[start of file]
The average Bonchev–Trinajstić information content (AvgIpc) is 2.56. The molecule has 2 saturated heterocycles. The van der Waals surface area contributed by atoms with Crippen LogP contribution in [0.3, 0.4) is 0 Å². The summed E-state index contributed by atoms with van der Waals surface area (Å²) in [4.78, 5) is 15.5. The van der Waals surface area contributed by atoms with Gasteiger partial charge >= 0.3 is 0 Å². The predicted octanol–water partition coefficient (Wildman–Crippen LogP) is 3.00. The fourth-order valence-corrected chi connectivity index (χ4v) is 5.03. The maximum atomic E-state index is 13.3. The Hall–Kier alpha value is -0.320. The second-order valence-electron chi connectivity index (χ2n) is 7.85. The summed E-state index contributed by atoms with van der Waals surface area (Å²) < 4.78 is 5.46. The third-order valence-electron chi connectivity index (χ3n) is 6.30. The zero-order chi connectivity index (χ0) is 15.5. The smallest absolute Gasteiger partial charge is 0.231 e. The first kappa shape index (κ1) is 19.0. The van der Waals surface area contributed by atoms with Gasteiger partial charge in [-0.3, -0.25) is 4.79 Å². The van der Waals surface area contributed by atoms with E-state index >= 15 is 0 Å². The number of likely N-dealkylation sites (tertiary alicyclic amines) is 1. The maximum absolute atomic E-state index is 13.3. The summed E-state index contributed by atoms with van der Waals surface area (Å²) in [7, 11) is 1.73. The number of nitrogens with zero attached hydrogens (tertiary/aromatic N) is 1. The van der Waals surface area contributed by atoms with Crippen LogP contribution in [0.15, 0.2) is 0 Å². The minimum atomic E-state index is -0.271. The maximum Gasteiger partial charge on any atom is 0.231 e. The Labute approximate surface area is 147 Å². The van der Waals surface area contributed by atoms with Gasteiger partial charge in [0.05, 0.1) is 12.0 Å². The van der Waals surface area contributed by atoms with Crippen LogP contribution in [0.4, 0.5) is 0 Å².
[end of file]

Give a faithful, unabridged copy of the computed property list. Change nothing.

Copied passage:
The average Bonchev–Trinajstić information content (AvgIpc) is 2.56. The molecule has 2 saturated heterocycles. The van der Waals surface area contributed by atoms with Crippen LogP contribution in [0.3, 0.4) is 0 Å². The summed E-state index contributed by atoms with van der Waals surface area (Å²) in [4.78, 5) is 15.5. The van der Waals surface area contributed by atoms with Gasteiger partial charge >= 0.3 is 0 Å². The predicted octanol–water partition coefficient (Wildman–Crippen LogP) is 3.00. The fourth-order valence-corrected chi connectivity index (χ4v) is 5.03. The maximum atomic E-state index is 13.3. The Hall–Kier alpha value is -0.320. The second-order valence-electron chi connectivity index (χ2n) is 7.85. The summed E-state index contributed by atoms with van der Waals surface area (Å²) < 4.78 is 5.46. The third-order valence-electron chi connectivity index (χ3n) is 6.30. The zero-order chi connectivity index (χ0) is 15.5. The smallest absolute Gasteiger partial charge is 0.231 e. The first kappa shape index (κ1) is 19.0. The van der Waals surface area contributed by atoms with Gasteiger partial charge in [-0.3, -0.25) is 4.79 Å². The van der Waals surface area contributed by atoms with E-state index >= 15 is 0 Å². The number of likely N-dealkylation sites (tertiary alicyclic amines) is 1. The maximum absolute atomic E-state index is 13.3. The summed E-state index contributed by atoms with van der Waals surface area (Å²) in [7, 11) is 1.73. The number of nitrogens with zero attached hydrogens (tertiary/aromatic N) is 1. The van der Waals surface area contributed by atoms with Crippen LogP contribution in [0.15, 0.2) is 0 Å². The minimum atomic E-state index is -0.271. The maximum Gasteiger partial charge on any atom is 0.231 e. The Labute approximate surface area is 147 Å². The van der Waals surface area contributed by atoms with Gasteiger partial charge in [0.05, 0.1) is 12.0 Å². The van der Waals surface area contributed by atoms with Crippen LogP contribution in [0.4, 0.5) is 0 Å².